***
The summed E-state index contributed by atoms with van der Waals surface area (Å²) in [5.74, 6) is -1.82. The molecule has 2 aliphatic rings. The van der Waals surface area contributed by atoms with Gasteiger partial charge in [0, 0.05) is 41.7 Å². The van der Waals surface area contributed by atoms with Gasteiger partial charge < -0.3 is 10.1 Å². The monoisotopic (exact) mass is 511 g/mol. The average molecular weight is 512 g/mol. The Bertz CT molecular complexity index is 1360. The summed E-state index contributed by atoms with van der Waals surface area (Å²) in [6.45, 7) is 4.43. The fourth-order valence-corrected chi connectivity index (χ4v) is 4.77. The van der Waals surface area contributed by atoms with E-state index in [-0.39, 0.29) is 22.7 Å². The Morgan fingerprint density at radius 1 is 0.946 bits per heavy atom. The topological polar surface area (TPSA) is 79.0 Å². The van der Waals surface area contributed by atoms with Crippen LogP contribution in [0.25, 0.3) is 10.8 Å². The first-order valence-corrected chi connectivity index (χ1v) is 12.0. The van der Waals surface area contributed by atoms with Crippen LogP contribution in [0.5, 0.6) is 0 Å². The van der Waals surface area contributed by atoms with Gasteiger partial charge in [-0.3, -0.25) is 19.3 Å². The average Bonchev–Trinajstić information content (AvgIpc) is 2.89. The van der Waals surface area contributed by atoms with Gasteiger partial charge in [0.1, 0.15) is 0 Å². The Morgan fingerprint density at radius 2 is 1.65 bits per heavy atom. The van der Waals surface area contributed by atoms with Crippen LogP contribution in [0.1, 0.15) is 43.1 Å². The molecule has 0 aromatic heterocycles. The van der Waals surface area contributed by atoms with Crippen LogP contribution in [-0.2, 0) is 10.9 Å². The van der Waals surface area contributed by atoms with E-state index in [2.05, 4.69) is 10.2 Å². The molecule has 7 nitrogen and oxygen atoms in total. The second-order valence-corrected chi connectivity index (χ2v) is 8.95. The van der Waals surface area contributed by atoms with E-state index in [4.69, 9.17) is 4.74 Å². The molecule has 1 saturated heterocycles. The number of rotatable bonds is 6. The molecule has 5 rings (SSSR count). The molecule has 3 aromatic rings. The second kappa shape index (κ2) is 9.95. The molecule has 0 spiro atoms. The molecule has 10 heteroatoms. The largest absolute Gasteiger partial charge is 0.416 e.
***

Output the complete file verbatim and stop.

The summed E-state index contributed by atoms with van der Waals surface area (Å²) in [5.74, 6) is -1.82. The molecule has 2 aliphatic rings. The van der Waals surface area contributed by atoms with Gasteiger partial charge in [0, 0.05) is 41.7 Å². The van der Waals surface area contributed by atoms with Gasteiger partial charge < -0.3 is 10.1 Å². The monoisotopic (exact) mass is 511 g/mol. The average molecular weight is 512 g/mol. The Bertz CT molecular complexity index is 1360. The summed E-state index contributed by atoms with van der Waals surface area (Å²) in [6.45, 7) is 4.43. The fourth-order valence-corrected chi connectivity index (χ4v) is 4.77. The van der Waals surface area contributed by atoms with E-state index in [-0.39, 0.29) is 22.7 Å². The Morgan fingerprint density at radius 1 is 0.946 bits per heavy atom. The topological polar surface area (TPSA) is 79.0 Å². The van der Waals surface area contributed by atoms with Crippen LogP contribution in [0.25, 0.3) is 10.8 Å². The first-order valence-corrected chi connectivity index (χ1v) is 12.0. The van der Waals surface area contributed by atoms with Crippen LogP contribution in [0.5, 0.6) is 0 Å². The van der Waals surface area contributed by atoms with Gasteiger partial charge in [-0.3, -0.25) is 19.3 Å². The average Bonchev–Trinajstić information content (AvgIpc) is 2.89. The van der Waals surface area contributed by atoms with Gasteiger partial charge in [0.1, 0.15) is 0 Å². The Morgan fingerprint density at radius 2 is 1.65 bits per heavy atom. The van der Waals surface area contributed by atoms with Crippen LogP contribution in [0.1, 0.15) is 43.1 Å². The molecule has 0 aromatic heterocycles. The van der Waals surface area contributed by atoms with Crippen LogP contribution in [-0.2, 0) is 10.9 Å². The van der Waals surface area contributed by atoms with E-state index in [2.05, 4.69) is 10.2 Å². The molecule has 7 nitrogen and oxygen atoms in total. The second-order valence-corrected chi connectivity index (χ2v) is 8.95. The van der Waals surface area contributed by atoms with E-state index in [4.69, 9.17) is 4.74 Å². The molecule has 1 saturated heterocycles. The number of rotatable bonds is 6. The molecule has 5 rings (SSSR count). The molecule has 3 aromatic rings. The second kappa shape index (κ2) is 9.95. The molecule has 0 spiro atoms. The molecule has 10 heteroatoms. The largest absolute Gasteiger partial charge is 0.416 e.